EVERY DAY – Jeanine Tesori


Original Review by Alan Rogers (First uploaded at maintitles.net)

Every Day centres around a couple who have to deal with the mundane chores of uneventful family life as well as the unforseen challenges that put pressure on the status quo. Most families will be familiar with the situation: everyday life being dominated by the routine, and people wishing something exciting would happen to break the monotony, then perhaps wishing that they could go back to the “boring life” when something happens that they may not like. The music for the film is composed by Jeanine Tesori, best known more for her theatre work (Twelfth Night, Thoroughly Modern Millie, Shrek The Musical) than her film compositions. Tesori has composed scores for films such as Nights In Rodanthe, Wrestling With Angels and has written songs for Disney DVD releases such as Mulan II, Lilo and Stitch II and The Little Mermaid III.

For me, Tesori has composed a surprising complex score (both in idea and in the variety of musical styles) considering the fragmented nature of the release (a 16-minute running time divided into 18 tracks) and the relatively small ensemble of instruments used(including piano, guitar (acoustic and electric bass), double bass, percussion). What the composer has achieved with this score is to mirror normal family life. There is the early optimism and enthusiasm of the frantic and exhausting scherzo of the “Opening Titles”, there is the attacking of early challenges by the family head-on being reflected in the slightly repulsively-titled cue “Smell of Pee” with music that is light and vibrant (echoing the “go get ’em” attitudes of families setting out on life), and there is the phase of family life where there are the endless passing days as life wears you down and being punctuated with occasional highlights (the subdued piano lines and strings of “Picnic At The Beach”). 

With all the talk of “endless days”, “mundane chores”, “life wearing you down”, you may be tempted to think that Every Day would be a boring score with nothing of merit. Far from it. It’s a gentle reflection on normal family life surviving the repetitive nature of life, meeting challenges with strength and ultimately triumphing (as heard in the full use of the ensemble in the final track, “Love and Death”). Lakeshore Records have waited until the film is released on DVD before releasing Tesori’s music. For such a slight score to be released at all is something of a surprise. As is the surprise (or cheek) of the record label asking a full download price for a score of such short length. This in itself will be a barrier to many people seeking out this score. It should be the music that dictates whether the release is a success or not. Tesori’s music is, on the surface, not much. But it does deserve praise as I feel that it’s a remarkably good mirror on the ups-and-downs of everyday family life.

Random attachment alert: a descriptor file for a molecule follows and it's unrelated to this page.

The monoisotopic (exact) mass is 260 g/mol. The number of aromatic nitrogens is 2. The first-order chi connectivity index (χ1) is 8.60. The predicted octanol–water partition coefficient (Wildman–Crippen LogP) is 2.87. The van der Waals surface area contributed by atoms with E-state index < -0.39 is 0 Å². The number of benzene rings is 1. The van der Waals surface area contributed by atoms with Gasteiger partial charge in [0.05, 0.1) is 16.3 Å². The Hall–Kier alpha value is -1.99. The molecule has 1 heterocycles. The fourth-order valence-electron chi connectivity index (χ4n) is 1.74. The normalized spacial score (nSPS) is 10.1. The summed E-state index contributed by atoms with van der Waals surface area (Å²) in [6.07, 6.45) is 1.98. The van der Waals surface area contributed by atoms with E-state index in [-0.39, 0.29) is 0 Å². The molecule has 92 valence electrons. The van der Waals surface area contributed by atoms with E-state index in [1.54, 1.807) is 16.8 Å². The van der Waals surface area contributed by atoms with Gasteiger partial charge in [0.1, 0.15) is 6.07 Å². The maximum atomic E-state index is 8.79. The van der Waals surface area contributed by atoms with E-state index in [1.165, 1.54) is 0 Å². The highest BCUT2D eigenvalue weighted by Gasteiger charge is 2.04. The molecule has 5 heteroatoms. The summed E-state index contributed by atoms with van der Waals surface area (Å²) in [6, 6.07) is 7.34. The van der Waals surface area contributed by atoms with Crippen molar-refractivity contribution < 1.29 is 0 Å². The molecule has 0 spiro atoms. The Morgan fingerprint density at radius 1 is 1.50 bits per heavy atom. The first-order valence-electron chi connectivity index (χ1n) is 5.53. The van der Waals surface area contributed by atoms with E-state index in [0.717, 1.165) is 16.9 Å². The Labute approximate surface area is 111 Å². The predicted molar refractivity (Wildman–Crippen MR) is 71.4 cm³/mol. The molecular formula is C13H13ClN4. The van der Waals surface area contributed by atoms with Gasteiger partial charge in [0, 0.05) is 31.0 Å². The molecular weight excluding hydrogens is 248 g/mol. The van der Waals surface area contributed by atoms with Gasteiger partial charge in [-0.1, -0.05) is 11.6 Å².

Rating: ***

  1. Opening Titles (1:02)
  2. Smell of Pee (0:56)
  3. Kiss In The Car (0:38)
  4. Welcome To New York (0:52)
  5. He’s In New York (0:24)
  6. Jeannie In Bed (0:27)
  7. Wheelchair Dance (1:02)
  8. Wheelchair Dance Reprise (0:18)
  9. Getting The Pills (0:59)
  10. Going For The Pills (0:36)
  11. Ned and Ethan (1:40)
  12. Picnic At The Beach (0:47)
  13. You Meet Anyone? (0:48)
  14. Some Sharp Door (1:24)
  15. Your Hands Are Warm (1:31)
  16. I Missed My Life (0:27)
  17. My Son Is Gay (0:36)
  18. Love and Death (1:51)

Running Time: 16:26

Lakeshore Records (2011)

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